Israel’s occupation of the Palestinian territory breaches the right to external self-determination of the Palestinian people, which includes the exercise of the right of the Palestinian people to an independent State. The special status of the right of the Palestinian people to external self-determination was recognised under Article 22 of the League of Nations Charter which classified Palestine as a Class A mandate, whose “existence as independent nations can be provisionally recognized subject to the rendering of administrative advice and assistance by a Mandatory until such time as they are able to stand alone.” As the International Court of Justice outlined in the Namibia advisory opinion, the “ultimate objective” of the Mandate as a sacred trust was the “self-determination and independence of the peoples concerned.” Taking the precedent as established in the Namibia advisory opinion, which similarly examines the legality of the subsequent occupation of a Mandate territory, the ICJ concluded, “that the continued presence of South Africa in Namibia is illegal and contrary to the principles of the Charter”.
The Inherent Illegality of the Occupation - Aggression
Israel’s belligerent occupation has been illegal since the outset in 1967 as an occupation arising from an unlawful act of aggression, prohibited under Article 2(4) of the UN Charter. Israel’s use of force against Egypt, in the absence of an armed attack, constituted a prohibited use of force amounting to an act of aggression. For example, at the UN General Assembly a number of States, including Cyprus and the Soviet Union concluded that there was “no evidence of Arab armed attack or invasion of the territory of Israel”. Likewise, Israel’s Ministry of Foreign Affairs recalls that Israel pre-emptively used force against Egypt, in the absence of an armed attack, stating: “Invoking its inherent right of self-defence, Israel pre-empted the inevitable attack, striking Egypt’s air force while its planes were still on the ground”. The subsequent establishment of a military administration in the Palestinian territory is accordingly a continued unlawful use of force and an act of aggression. Under the international law governing the use of force, the occupation is illegal jus ad bellum.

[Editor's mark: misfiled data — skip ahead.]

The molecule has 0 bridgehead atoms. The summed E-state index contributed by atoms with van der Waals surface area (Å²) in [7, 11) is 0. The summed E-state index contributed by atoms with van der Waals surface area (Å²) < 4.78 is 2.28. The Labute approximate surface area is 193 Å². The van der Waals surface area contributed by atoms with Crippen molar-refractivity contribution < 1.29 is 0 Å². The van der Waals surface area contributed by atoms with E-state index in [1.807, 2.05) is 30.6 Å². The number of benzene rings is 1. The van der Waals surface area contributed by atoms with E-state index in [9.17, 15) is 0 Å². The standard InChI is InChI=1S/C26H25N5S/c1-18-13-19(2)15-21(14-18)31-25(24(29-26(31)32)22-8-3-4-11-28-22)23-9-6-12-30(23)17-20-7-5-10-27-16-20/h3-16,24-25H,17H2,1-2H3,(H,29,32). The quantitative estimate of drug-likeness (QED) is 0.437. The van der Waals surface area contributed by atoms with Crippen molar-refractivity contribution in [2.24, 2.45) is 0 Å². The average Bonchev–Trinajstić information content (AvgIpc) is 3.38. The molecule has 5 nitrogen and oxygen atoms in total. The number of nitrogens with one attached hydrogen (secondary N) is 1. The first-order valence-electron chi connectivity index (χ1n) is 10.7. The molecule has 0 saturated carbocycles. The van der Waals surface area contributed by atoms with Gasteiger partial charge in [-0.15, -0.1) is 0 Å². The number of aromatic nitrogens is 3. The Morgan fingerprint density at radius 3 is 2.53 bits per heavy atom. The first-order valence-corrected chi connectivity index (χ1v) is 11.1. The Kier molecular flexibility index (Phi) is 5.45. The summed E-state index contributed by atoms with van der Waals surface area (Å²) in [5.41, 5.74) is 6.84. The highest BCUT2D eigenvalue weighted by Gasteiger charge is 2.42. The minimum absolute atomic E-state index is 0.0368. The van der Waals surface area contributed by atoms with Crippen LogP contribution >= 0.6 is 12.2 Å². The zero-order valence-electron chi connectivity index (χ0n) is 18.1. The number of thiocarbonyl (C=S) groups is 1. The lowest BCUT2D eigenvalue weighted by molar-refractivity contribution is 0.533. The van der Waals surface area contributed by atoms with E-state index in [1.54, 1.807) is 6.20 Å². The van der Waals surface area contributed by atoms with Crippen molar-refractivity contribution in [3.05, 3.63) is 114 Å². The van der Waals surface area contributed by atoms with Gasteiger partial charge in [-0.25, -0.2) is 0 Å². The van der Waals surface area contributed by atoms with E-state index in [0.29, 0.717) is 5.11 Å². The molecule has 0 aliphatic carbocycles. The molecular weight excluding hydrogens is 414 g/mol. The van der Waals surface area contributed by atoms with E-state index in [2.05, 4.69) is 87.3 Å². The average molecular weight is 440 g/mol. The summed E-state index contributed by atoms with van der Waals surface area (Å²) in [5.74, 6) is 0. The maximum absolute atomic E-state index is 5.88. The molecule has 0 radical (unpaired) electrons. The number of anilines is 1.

Israel’s Prolonged Occupation – An Ongoing Unlawful Use of Force
Even assuming for argument's sake, that Israel’s use of force in 1967 amounted to a legitimate use of force in self-defence, the continuing belligerent occupation of the Palestinian territory breaches the principles of proportionality and necessity under Article 51 of the UN Charter. The belligerent occupation on this basis amounts to unlawful use of force ad bellum and an act of aggression. Israel’s breach of peremptory norms of international law provides clear evidence of a breach of necessity and proportionality. The ongoing military control that Israel exercises over the West Bank and Gaza when understood as defensive, is not a response to actual or threatened attacks. Rather, it is preventive or pre-emptive self-defence, i.e., the use of force to prevent the emergence of a threat, either entirely or largely. Another element is to understand the occupation as a mechanism to prevent the existence of another fully autonomous Arab state on its borders, out of a generally defined interest against that state. Moreover, the use of force in the West Bank is sometimes explained as self-defence to protect settlements and settlers. The argument provides that self-defence is an ongoing response to actual/immediate attacks and for long-term prevention and deterrence of emerging threats. Pre-emptive or preventive self-defence is not a valid basis under international law for the use of force in self-defence. Therefore, occupation generally cannot be legally justified on this basis. The necessary actual or imminent threat of imminent armed attack that meets the relevant test is lacking, or there is such a threat, but a disproportionate relationship between the occupation and that threat.